Side 1
1. Coming In From The Cold
2. Real Situation
3. Bad Card
4. We And Them
5. Work

Side 2
1. Zion Train
2. Pimper’s Paradise
3. Could You Be Loved
4. Forever Loving Jah
5. Redemption Song


All Songs Written By Bob Marley
Produced By: Bob Marley & The Wailers & Errol Brown
Executive Producer: Rita Marley

Side 1
1. Chant Down Babylon
2. Buffalo Soldier
3. Jump Nyabinghi
4. Mix Up Mix Up
5. Give Thanks & Praises

Side 2
1. Blackman Redemption
2. Trench Town
3. Stiff Necked Fools
4. I Know
5. Rastaman Live Up!



Side 1
1. Is This Love
2. No Woman No Cry (Live)
3. Could You Be Loved
4. Three Little Birds
5. Buffalo Soldier
6. Get Up Stand Up
7. Stir It Up

Tracks 1 & 4: Produced By Bob Marley & The Wailers Track 2: Produced By Steve Smith And Chris Blackwell Tracks 3, 6 & 7: Produced By Bob Marley And Chris Blackwell Track 5: Produced By Bob Marley & The Wailers And Errol Brown

Side 2
1. One Love/People Get Ready
2. I Shot The Sheriff
3. Waiting In Vain
4. Redemption Song
5. Satisfy My Soul
6. Exodus
7. Jamming

Produced By Bob Marley & The Wailers
Except Tracks 2 & 4: Bob Marley & The Wailers And Chris Blackwell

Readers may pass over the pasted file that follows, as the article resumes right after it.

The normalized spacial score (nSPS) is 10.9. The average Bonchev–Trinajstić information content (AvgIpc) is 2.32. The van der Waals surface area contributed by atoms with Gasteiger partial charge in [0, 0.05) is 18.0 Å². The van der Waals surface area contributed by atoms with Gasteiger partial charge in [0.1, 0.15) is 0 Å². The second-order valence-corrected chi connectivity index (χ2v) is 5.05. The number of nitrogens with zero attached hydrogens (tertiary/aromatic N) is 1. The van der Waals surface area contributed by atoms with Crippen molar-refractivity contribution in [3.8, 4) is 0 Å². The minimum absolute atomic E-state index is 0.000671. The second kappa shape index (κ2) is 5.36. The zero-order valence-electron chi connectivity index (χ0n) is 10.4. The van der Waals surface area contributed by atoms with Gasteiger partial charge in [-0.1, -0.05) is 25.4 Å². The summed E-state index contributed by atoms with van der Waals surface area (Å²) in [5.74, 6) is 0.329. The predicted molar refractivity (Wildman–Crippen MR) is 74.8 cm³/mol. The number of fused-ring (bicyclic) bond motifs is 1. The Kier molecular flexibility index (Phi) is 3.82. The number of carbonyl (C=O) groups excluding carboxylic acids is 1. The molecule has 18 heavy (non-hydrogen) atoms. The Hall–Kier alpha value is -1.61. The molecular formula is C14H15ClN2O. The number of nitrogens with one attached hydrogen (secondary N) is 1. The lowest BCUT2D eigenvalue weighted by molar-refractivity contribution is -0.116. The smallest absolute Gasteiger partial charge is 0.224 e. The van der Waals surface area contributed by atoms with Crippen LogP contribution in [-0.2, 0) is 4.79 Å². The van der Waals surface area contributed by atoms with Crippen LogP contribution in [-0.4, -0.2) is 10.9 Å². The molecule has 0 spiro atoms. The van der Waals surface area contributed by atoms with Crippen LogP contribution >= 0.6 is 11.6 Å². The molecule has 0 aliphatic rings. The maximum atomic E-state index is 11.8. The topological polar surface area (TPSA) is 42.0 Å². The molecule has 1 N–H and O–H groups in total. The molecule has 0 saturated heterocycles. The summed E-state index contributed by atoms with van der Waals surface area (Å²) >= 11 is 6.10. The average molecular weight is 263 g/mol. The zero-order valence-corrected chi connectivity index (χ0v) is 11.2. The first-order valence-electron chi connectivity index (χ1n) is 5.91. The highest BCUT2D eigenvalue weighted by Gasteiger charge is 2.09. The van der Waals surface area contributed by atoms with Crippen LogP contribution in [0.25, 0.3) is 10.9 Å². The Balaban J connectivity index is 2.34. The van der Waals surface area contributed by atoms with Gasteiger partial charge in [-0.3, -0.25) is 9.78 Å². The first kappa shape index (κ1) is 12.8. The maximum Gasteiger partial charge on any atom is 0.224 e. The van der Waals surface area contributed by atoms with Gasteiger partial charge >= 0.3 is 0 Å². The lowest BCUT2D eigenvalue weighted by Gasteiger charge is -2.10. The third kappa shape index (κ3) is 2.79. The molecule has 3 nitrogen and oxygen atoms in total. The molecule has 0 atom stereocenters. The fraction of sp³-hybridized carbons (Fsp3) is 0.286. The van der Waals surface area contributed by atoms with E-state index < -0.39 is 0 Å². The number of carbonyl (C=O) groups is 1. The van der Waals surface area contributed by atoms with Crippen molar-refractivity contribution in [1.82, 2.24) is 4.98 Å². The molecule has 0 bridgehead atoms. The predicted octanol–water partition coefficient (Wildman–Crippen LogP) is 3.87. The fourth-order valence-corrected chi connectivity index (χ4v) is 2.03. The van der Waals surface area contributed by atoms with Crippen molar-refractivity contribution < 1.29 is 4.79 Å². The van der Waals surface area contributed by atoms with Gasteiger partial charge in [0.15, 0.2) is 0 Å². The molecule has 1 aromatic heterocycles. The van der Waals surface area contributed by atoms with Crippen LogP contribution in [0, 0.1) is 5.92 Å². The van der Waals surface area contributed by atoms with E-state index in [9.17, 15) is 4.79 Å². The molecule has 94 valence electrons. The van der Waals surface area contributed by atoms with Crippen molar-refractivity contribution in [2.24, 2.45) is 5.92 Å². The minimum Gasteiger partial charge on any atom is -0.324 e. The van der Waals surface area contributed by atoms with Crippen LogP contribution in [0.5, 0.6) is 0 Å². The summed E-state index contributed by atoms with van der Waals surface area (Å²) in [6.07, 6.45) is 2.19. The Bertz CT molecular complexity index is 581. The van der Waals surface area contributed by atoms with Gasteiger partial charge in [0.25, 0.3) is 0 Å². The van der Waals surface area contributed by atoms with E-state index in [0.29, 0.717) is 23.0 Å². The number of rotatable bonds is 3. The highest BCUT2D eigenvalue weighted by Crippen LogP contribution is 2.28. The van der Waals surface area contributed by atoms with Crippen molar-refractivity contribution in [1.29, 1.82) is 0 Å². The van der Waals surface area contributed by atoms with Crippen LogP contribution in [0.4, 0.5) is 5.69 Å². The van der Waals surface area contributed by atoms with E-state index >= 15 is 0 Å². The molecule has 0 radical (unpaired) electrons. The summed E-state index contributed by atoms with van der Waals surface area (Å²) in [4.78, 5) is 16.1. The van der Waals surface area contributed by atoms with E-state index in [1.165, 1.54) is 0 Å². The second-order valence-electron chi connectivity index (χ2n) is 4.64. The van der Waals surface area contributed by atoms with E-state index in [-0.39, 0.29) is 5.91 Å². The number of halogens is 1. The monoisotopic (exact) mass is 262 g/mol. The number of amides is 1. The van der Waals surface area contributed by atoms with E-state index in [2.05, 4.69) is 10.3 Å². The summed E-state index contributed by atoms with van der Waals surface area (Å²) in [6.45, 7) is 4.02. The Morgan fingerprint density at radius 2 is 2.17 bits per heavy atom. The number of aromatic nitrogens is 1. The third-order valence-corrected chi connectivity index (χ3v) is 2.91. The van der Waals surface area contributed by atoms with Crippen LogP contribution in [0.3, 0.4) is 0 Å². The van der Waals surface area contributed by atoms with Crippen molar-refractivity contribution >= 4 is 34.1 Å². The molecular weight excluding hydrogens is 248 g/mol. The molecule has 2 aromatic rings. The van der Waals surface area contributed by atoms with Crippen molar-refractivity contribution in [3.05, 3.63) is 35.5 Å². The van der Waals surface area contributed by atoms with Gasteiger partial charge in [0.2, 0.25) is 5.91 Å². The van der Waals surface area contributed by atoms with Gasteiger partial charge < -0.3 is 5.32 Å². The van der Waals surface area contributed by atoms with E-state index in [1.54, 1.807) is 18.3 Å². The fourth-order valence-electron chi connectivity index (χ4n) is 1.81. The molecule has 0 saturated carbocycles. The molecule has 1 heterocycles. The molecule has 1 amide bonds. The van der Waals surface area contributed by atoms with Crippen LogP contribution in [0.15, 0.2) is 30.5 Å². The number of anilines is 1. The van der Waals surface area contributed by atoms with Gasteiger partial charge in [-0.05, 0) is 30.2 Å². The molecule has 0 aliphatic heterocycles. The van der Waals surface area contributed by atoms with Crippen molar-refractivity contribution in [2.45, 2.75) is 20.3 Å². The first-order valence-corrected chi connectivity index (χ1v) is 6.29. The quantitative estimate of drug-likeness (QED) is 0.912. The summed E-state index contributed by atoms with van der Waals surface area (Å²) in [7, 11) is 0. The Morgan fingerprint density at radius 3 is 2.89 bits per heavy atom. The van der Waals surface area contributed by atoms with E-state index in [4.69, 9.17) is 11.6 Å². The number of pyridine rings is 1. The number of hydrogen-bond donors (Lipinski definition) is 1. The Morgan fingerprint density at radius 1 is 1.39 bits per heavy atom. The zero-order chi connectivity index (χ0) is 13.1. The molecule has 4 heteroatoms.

Get Up, Stand Up: Above, Bob Marley catches a fire onstage. Photo by Adrian Boot.

charliepress's picture

Just a correction here: Acousticsounds is issuing Exodus as a UHQR single 33 1/3 lp, NOT the Exodus 40 – The Movement Continues 4LP+2 7-inch 45s UHQR collection as stated by Mr. Mettler. But it is indeed sold out.

Mike Mettler's picture
That is correct. It's what we call in the business a bleep up, a.k.a. Mettler adding coding to a text file that inadvertently erased a line before that one, and not being more vigilant when proofing it. The text is now been revised to reflect this. Thanks for the catch.
dolstein's picture

I'm a little confused by the description in the article. Did the original Jamaican version feature longer fades and two additional tracks, as compared to the Island verison. Or has the original version been modified by adding two bonus tracks and extended fades?

MhtLion's picture

Great news! I wish but cannot afford all 12 of them. Which albums in order should I go for? Any suggestion will be welcomed.

rich d's picture

it's tough to rank them in order. Having said that, if you have Rastaman Vibration, Exodus, Burnin' and Catch a Fire you've got just about all the Bob Marley you need. Maybe add one of the pre-Island compilations as well. Incidentally, original UK Island pressings are quite good and not stupidly expensive so you may want to go that way.